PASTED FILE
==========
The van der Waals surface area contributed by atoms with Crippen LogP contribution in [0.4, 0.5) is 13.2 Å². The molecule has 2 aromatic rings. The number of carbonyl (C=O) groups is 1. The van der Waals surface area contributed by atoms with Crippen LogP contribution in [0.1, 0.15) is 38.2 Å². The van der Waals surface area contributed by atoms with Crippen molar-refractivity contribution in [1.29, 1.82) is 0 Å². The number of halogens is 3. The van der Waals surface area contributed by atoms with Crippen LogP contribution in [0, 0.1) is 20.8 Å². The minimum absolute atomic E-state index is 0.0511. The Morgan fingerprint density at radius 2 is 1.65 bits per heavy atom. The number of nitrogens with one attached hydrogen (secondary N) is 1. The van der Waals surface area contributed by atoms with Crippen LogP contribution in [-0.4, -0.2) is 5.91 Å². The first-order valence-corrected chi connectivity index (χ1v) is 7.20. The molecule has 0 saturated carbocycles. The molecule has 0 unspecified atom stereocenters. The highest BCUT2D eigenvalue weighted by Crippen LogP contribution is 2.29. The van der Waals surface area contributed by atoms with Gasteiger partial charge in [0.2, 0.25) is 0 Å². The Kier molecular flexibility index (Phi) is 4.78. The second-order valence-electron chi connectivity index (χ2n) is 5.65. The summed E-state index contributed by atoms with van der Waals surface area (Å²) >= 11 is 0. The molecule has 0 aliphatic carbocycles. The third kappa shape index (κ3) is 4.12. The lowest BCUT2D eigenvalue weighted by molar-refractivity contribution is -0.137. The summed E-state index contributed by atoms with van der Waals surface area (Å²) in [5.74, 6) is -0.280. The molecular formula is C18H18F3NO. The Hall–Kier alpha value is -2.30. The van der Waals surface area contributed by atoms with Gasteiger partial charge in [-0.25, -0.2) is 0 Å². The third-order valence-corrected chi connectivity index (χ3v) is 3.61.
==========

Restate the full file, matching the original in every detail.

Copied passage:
The van der Waals surface area contributed by atoms with Crippen LogP contribution in [0.4, 0.5) is 13.2 Å². The molecule has 2 aromatic rings. The number of carbonyl (C=O) groups is 1. The van der Waals surface area contributed by atoms with Crippen LogP contribution in [0.1, 0.15) is 38.2 Å². The van der Waals surface area contributed by atoms with Crippen molar-refractivity contribution in [1.29, 1.82) is 0 Å². The number of halogens is 3. The van der Waals surface area contributed by atoms with Crippen LogP contribution in [0, 0.1) is 20.8 Å². The minimum absolute atomic E-state index is 0.0511. The Morgan fingerprint density at radius 2 is 1.65 bits per heavy atom. The number of nitrogens with one attached hydrogen (secondary N) is 1. The van der Waals surface area contributed by atoms with Crippen LogP contribution in [-0.4, -0.2) is 5.91 Å². The first-order valence-corrected chi connectivity index (χ1v) is 7.20. The molecule has 0 saturated carbocycles. The molecule has 0 unspecified atom stereocenters. The highest BCUT2D eigenvalue weighted by Crippen LogP contribution is 2.29. The van der Waals surface area contributed by atoms with Gasteiger partial charge in [0.2, 0.25) is 0 Å². The Kier molecular flexibility index (Phi) is 4.78. The second-order valence-electron chi connectivity index (χ2n) is 5.65. The summed E-state index contributed by atoms with van der Waals surface area (Å²) >= 11 is 0. The molecule has 0 aliphatic carbocycles. The third kappa shape index (κ3) is 4.12. The lowest BCUT2D eigenvalue weighted by molar-refractivity contribution is -0.137. The summed E-state index contributed by atoms with van der Waals surface area (Å²) in [5.74, 6) is -0.280. The molecular formula is C18H18F3NO. The Hall–Kier alpha value is -2.30. The van der Waals surface area contributed by atoms with Gasteiger partial charge in [-0.25, -0.2) is 0 Å². The third-order valence-corrected chi connectivity index (χ3v) is 3.61.